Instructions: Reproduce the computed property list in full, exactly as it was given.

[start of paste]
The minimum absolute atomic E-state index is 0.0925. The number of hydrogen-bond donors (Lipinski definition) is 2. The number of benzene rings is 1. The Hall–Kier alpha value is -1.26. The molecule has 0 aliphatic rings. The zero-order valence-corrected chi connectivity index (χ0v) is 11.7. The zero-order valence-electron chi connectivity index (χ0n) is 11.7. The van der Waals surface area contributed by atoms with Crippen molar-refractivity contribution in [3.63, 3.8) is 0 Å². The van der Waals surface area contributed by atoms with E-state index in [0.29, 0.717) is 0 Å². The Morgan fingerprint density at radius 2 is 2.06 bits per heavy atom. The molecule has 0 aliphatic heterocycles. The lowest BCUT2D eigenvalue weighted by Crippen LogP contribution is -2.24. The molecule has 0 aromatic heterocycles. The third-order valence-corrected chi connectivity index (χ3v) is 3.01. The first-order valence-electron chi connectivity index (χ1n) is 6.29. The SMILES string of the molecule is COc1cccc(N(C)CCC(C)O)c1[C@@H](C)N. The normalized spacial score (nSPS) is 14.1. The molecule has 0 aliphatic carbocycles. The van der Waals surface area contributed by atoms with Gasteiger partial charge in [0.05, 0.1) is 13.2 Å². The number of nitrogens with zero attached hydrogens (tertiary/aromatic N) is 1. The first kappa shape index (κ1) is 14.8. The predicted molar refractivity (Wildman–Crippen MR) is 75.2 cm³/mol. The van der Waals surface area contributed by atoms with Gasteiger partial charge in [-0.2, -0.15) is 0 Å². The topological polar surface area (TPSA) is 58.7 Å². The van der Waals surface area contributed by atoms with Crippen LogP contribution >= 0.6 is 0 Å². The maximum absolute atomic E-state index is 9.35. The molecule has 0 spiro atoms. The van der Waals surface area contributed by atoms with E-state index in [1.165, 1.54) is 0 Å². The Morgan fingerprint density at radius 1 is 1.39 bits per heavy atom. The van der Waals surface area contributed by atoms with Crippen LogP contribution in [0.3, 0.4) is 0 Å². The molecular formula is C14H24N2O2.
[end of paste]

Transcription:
The minimum absolute atomic E-state index is 0.0925. The number of hydrogen-bond donors (Lipinski definition) is 2. The number of benzene rings is 1. The Hall–Kier alpha value is -1.26. The molecule has 0 aliphatic rings. The zero-order valence-corrected chi connectivity index (χ0v) is 11.7. The zero-order valence-electron chi connectivity index (χ0n) is 11.7. The van der Waals surface area contributed by atoms with Crippen molar-refractivity contribution in [3.63, 3.8) is 0 Å². The van der Waals surface area contributed by atoms with E-state index in [0.29, 0.717) is 0 Å². The Morgan fingerprint density at radius 2 is 2.06 bits per heavy atom. The molecule has 0 aliphatic heterocycles. The lowest BCUT2D eigenvalue weighted by Crippen LogP contribution is -2.24. The molecule has 0 aromatic heterocycles. The third-order valence-corrected chi connectivity index (χ3v) is 3.01. The first-order valence-electron chi connectivity index (χ1n) is 6.29. The SMILES string of the molecule is COc1cccc(N(C)CCC(C)O)c1[C@@H](C)N. The normalized spacial score (nSPS) is 14.1. The molecule has 0 aliphatic carbocycles. The van der Waals surface area contributed by atoms with Gasteiger partial charge in [0.05, 0.1) is 13.2 Å². The number of nitrogens with zero attached hydrogens (tertiary/aromatic N) is 1. The first kappa shape index (κ1) is 14.8. The predicted molar refractivity (Wildman–Crippen MR) is 75.2 cm³/mol. The van der Waals surface area contributed by atoms with Gasteiger partial charge in [-0.2, -0.15) is 0 Å². The topological polar surface area (TPSA) is 58.7 Å². The van der Waals surface area contributed by atoms with Crippen LogP contribution >= 0.6 is 0 Å². The maximum absolute atomic E-state index is 9.35. The molecule has 0 spiro atoms. The van der Waals surface area contributed by atoms with E-state index in [1.165, 1.54) is 0 Å². The Morgan fingerprint density at radius 1 is 1.39 bits per heavy atom. The van der Waals surface area contributed by atoms with Crippen LogP contribution in [0.3, 0.4) is 0 Å². The molecular formula is C14H24N2O2.